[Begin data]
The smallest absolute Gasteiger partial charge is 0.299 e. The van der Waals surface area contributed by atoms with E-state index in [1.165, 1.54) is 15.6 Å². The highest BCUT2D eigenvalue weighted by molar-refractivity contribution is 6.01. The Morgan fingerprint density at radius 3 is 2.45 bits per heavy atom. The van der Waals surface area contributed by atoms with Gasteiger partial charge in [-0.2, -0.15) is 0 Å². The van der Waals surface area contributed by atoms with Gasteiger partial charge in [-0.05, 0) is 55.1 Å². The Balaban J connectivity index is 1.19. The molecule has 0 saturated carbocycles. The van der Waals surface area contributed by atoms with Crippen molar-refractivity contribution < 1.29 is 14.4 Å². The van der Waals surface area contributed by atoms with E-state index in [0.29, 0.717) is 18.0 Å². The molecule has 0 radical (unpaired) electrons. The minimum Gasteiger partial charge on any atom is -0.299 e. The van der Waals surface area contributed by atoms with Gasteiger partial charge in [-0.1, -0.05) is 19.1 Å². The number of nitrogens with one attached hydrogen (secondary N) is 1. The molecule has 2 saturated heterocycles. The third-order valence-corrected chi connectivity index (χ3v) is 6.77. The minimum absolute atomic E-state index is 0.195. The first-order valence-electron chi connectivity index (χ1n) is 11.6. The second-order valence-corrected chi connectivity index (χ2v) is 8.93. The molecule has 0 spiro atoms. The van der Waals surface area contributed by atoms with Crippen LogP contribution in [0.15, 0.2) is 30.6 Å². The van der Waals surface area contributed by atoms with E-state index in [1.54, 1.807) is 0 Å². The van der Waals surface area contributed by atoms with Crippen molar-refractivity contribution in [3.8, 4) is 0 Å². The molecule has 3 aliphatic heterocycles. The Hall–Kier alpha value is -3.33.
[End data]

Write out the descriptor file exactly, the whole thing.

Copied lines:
The smallest absolute Gasteiger partial charge is 0.299 e. The van der Waals surface area contributed by atoms with E-state index in [1.165, 1.54) is 15.6 Å². The highest BCUT2D eigenvalue weighted by molar-refractivity contribution is 6.01. The Morgan fingerprint density at radius 3 is 2.45 bits per heavy atom. The van der Waals surface area contributed by atoms with Gasteiger partial charge in [-0.2, -0.15) is 0 Å². The van der Waals surface area contributed by atoms with Gasteiger partial charge in [-0.05, 0) is 55.1 Å². The Balaban J connectivity index is 1.19. The molecule has 0 saturated carbocycles. The van der Waals surface area contributed by atoms with Crippen molar-refractivity contribution < 1.29 is 14.4 Å². The van der Waals surface area contributed by atoms with E-state index in [0.29, 0.717) is 18.0 Å². The molecule has 0 radical (unpaired) electrons. The minimum Gasteiger partial charge on any atom is -0.299 e. The van der Waals surface area contributed by atoms with Gasteiger partial charge in [-0.1, -0.05) is 19.1 Å². The number of nitrogens with one attached hydrogen (secondary N) is 1. The molecule has 2 saturated heterocycles. The third-order valence-corrected chi connectivity index (χ3v) is 6.77. The minimum absolute atomic E-state index is 0.195. The first-order valence-electron chi connectivity index (χ1n) is 11.6. The second-order valence-corrected chi connectivity index (χ2v) is 8.93. The molecule has 0 spiro atoms. The van der Waals surface area contributed by atoms with Crippen LogP contribution in [0.15, 0.2) is 30.6 Å². The van der Waals surface area contributed by atoms with E-state index in [1.54, 1.807) is 0 Å². The van der Waals surface area contributed by atoms with Crippen molar-refractivity contribution in [3.8, 4) is 0 Å². The molecule has 3 aliphatic heterocycles. The Hall–Kier alpha value is -3.33.